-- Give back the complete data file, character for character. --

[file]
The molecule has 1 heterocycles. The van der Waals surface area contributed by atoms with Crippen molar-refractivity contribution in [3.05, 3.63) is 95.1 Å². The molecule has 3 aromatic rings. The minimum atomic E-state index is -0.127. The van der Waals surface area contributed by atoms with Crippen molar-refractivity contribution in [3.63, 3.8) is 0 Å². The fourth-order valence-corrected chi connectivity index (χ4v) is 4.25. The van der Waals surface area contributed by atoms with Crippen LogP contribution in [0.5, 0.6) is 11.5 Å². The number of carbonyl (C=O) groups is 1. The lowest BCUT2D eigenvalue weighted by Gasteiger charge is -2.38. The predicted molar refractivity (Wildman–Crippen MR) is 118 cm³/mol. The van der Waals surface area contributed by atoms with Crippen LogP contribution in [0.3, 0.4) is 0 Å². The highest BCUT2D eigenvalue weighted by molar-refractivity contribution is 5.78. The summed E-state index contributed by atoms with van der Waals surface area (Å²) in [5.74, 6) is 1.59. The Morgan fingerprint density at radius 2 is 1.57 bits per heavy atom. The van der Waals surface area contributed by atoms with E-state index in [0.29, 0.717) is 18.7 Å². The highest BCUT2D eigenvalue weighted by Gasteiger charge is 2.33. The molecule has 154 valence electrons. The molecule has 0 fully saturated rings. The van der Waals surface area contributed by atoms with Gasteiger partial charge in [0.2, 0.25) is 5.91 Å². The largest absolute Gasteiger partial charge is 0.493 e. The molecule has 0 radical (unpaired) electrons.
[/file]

The molecule has 1 heterocycles. The van der Waals surface area contributed by atoms with Crippen molar-refractivity contribution in [3.05, 3.63) is 95.1 Å². The molecule has 3 aromatic rings. The minimum atomic E-state index is -0.127. The van der Waals surface area contributed by atoms with Crippen molar-refractivity contribution in [3.63, 3.8) is 0 Å². The fourth-order valence-corrected chi connectivity index (χ4v) is 4.25. The van der Waals surface area contributed by atoms with Crippen LogP contribution in [0.5, 0.6) is 11.5 Å². The number of carbonyl (C=O) groups is 1. The lowest BCUT2D eigenvalue weighted by Gasteiger charge is -2.38. The predicted molar refractivity (Wildman–Crippen MR) is 118 cm³/mol. The van der Waals surface area contributed by atoms with Crippen LogP contribution in [0.3, 0.4) is 0 Å². The highest BCUT2D eigenvalue weighted by molar-refractivity contribution is 5.78. The summed E-state index contributed by atoms with van der Waals surface area (Å²) in [5.74, 6) is 1.59. The Morgan fingerprint density at radius 2 is 1.57 bits per heavy atom. The van der Waals surface area contributed by atoms with E-state index in [0.29, 0.717) is 18.7 Å². The highest BCUT2D eigenvalue weighted by Gasteiger charge is 2.33. The molecule has 154 valence electrons. The molecule has 0 fully saturated rings. The van der Waals surface area contributed by atoms with Gasteiger partial charge in [0.2, 0.25) is 5.91 Å². The largest absolute Gasteiger partial charge is 0.493 e. The molecule has 0 radical (unpaired) electrons.